Women in poker have been quite the outstanding characters. Their names are known and inked into the world of the game, not because of their gender, but rather owing to their distinct prowess at the game. True, they are less prone to take risks, which in general means we see fewer female poker players, but some of the most noteworthy gamers today are women.
According to Los Angeles Times contributor Gerrie Schipske, women can and should benefit from learning how to play poker. Schipske’s point is easy to back with hard evidence, too. From Liv Boeree to Maria Konnikova the women in poker are incisive, accomplished and quite capable of taking care of themselves.
And yet, playing in a predominantly men game, they struggle at the mid-levels, overcoming fatuous remarks by players whose own poker future is bleak at best. Back to the hard facts, though, Maria Konnikova is one of the most significant game gurus today. She has been writing a series of academically-based texts to explain what poker is and how she got good at it. But still, why aren’t there more women in poker though?
Konnikova’s success lies in two main factors – analytical mind and hard work, for hours, on top of other obligations, for a year or so. And she’s still learning. In her writing, Schipske cited another magazine articled published back in 1985s by Mary Parlee who first pointed out to the values of having women in the game.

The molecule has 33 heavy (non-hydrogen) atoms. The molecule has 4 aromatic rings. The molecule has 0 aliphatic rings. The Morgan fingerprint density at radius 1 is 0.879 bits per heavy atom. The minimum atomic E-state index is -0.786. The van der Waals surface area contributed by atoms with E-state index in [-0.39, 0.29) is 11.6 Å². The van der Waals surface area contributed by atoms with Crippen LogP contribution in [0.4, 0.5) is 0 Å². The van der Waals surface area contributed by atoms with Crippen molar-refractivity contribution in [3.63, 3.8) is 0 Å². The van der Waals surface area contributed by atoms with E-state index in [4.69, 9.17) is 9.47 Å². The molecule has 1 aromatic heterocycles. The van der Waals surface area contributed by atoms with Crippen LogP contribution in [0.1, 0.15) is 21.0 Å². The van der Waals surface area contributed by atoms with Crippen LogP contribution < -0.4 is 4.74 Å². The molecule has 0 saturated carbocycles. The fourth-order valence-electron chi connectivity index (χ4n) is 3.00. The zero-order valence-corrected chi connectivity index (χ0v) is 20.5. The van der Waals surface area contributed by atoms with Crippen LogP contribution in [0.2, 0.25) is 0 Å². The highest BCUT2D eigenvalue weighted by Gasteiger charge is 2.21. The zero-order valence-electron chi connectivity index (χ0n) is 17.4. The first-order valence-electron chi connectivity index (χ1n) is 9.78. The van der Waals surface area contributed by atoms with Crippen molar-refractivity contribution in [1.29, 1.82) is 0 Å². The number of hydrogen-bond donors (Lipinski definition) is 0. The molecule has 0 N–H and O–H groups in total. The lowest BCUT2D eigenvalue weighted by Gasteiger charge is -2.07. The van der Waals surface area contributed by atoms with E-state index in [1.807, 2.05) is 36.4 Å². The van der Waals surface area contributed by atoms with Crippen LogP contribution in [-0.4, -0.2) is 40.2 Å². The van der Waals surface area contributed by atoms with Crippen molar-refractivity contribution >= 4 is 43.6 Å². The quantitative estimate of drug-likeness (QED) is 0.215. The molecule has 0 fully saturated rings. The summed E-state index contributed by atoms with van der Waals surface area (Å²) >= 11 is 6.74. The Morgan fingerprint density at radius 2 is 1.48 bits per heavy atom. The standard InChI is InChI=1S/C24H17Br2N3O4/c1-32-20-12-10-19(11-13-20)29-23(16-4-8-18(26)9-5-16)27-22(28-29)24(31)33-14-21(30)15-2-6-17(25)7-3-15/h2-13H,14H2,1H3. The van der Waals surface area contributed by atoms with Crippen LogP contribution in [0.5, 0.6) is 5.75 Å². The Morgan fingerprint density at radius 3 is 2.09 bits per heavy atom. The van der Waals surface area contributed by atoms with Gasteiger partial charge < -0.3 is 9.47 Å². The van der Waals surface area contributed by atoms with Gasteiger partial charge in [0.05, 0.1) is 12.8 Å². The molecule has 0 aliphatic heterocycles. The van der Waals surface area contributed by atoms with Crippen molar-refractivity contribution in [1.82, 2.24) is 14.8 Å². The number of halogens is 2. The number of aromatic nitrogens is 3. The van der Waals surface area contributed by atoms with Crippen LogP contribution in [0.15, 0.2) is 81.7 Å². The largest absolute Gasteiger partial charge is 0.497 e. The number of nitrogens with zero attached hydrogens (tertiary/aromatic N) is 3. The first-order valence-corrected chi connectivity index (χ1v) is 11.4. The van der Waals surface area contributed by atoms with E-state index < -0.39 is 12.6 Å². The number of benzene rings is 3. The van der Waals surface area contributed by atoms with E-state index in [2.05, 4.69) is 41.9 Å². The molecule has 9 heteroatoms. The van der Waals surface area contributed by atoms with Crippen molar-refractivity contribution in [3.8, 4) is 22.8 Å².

Women at the Helm
But even though things have improved much since the 1980s, women are still not really rushing to the tables it would appear. However, it definitely hasn’t been for lack of trying. The World Poker Tour (WPT), one of the most respected organizations in the world of the game, hosted a female-dedicated conference in an attempt to attract more female players to the game. WSOP have also been running a lot of women-focused tournaments.
One of the identified reasons for the reluctancy of female players to pursue the game is of course the financial risk which they are less likely to take. Moreover, the game still comes across as quite hostile and bogged down in masculinity, with the vernacular of poker using rather aggressive terms, too.
Women trying to join local games may have a bit of a harder time at it, since men would be reluctant to take them on seriously. According to Konnikova, playing against a woman is an assault on their masculinity and a way to prod at their insecurities. Losing to a woman in a man-made world is definitely tough for people whose mores are those of the days of yore, and that makes a defeat even more hard to stomach.
Schipske has been turned down on at least one occasion, asking to join some high-ranking officials who, after many enquiries, finally conceded to explain that it was ”a men’s game, with cigars.”
However, Schipske still believe that poker is rather a game of skill, which means that there should be no divisive factor between men and women, especially when it’s not a matter of physical prowess which is given by virtue of the gender of the participants.
Konnikova’s own account is also interesting, citing the insecurities of men who don’t easily accept women as equal on the table. Schipske may as well be the new Parlee. But here’s the good news – the world today will try to help her in this fight.